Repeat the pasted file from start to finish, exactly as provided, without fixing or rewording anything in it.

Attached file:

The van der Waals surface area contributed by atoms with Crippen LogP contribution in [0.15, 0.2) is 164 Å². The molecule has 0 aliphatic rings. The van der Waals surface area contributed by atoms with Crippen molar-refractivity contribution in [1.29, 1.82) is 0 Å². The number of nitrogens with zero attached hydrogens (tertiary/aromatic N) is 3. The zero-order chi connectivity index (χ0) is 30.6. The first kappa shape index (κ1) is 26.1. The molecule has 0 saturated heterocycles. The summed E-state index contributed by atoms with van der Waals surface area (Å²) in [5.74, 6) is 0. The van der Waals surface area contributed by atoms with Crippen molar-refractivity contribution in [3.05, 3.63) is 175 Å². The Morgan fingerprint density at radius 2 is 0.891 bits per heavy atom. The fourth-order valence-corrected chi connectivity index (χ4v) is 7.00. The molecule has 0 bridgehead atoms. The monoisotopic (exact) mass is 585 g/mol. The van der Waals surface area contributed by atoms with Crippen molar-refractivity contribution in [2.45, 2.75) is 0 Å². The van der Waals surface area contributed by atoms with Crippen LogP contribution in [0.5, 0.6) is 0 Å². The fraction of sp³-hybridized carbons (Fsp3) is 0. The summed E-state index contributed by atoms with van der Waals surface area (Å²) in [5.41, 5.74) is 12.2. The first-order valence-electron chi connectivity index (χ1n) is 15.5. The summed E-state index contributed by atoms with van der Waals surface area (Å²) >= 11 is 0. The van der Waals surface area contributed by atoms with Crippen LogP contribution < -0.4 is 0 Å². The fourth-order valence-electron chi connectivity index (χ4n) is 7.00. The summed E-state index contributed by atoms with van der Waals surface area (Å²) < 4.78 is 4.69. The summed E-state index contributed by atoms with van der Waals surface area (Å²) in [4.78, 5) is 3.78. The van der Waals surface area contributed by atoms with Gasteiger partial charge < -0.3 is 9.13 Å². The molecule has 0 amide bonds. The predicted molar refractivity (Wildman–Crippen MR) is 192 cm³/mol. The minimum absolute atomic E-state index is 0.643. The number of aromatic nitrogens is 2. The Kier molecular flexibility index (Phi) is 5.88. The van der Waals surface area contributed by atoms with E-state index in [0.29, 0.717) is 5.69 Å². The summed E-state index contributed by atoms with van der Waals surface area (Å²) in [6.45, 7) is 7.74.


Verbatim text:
The van der Waals surface area contributed by atoms with Crippen LogP contribution in [0.15, 0.2) is 164 Å². The molecule has 0 aliphatic rings. The van der Waals surface area contributed by atoms with Crippen molar-refractivity contribution in [1.29, 1.82) is 0 Å². The number of nitrogens with zero attached hydrogens (tertiary/aromatic N) is 3. The zero-order chi connectivity index (χ0) is 30.6. The first kappa shape index (κ1) is 26.1. The molecule has 0 saturated heterocycles. The summed E-state index contributed by atoms with van der Waals surface area (Å²) in [5.74, 6) is 0. The van der Waals surface area contributed by atoms with Crippen molar-refractivity contribution in [3.05, 3.63) is 175 Å². The Morgan fingerprint density at radius 2 is 0.891 bits per heavy atom. The fourth-order valence-corrected chi connectivity index (χ4v) is 7.00. The molecule has 0 bridgehead atoms. The monoisotopic (exact) mass is 585 g/mol. The van der Waals surface area contributed by atoms with Crippen molar-refractivity contribution in [2.45, 2.75) is 0 Å². The van der Waals surface area contributed by atoms with Crippen LogP contribution in [0.5, 0.6) is 0 Å². The fraction of sp³-hybridized carbons (Fsp3) is 0. The summed E-state index contributed by atoms with van der Waals surface area (Å²) in [5.41, 5.74) is 12.2. The first-order valence-electron chi connectivity index (χ1n) is 15.5. The summed E-state index contributed by atoms with van der Waals surface area (Å²) >= 11 is 0. The van der Waals surface area contributed by atoms with Crippen LogP contribution < -0.4 is 0 Å². The fourth-order valence-electron chi connectivity index (χ4n) is 7.00. The summed E-state index contributed by atoms with van der Waals surface area (Å²) < 4.78 is 4.69. The summed E-state index contributed by atoms with van der Waals surface area (Å²) in [4.78, 5) is 3.78. The van der Waals surface area contributed by atoms with Gasteiger partial charge < -0.3 is 9.13 Å². The molecule has 0 amide bonds. The predicted molar refractivity (Wildman–Crippen MR) is 192 cm³/mol. The minimum absolute atomic E-state index is 0.643. The number of aromatic nitrogens is 2. The Kier molecular flexibility index (Phi) is 5.88. The van der Waals surface area contributed by atoms with E-state index in [0.29, 0.717) is 5.69 Å². The summed E-state index contributed by atoms with van der Waals surface area (Å²) in [6.45, 7) is 7.74.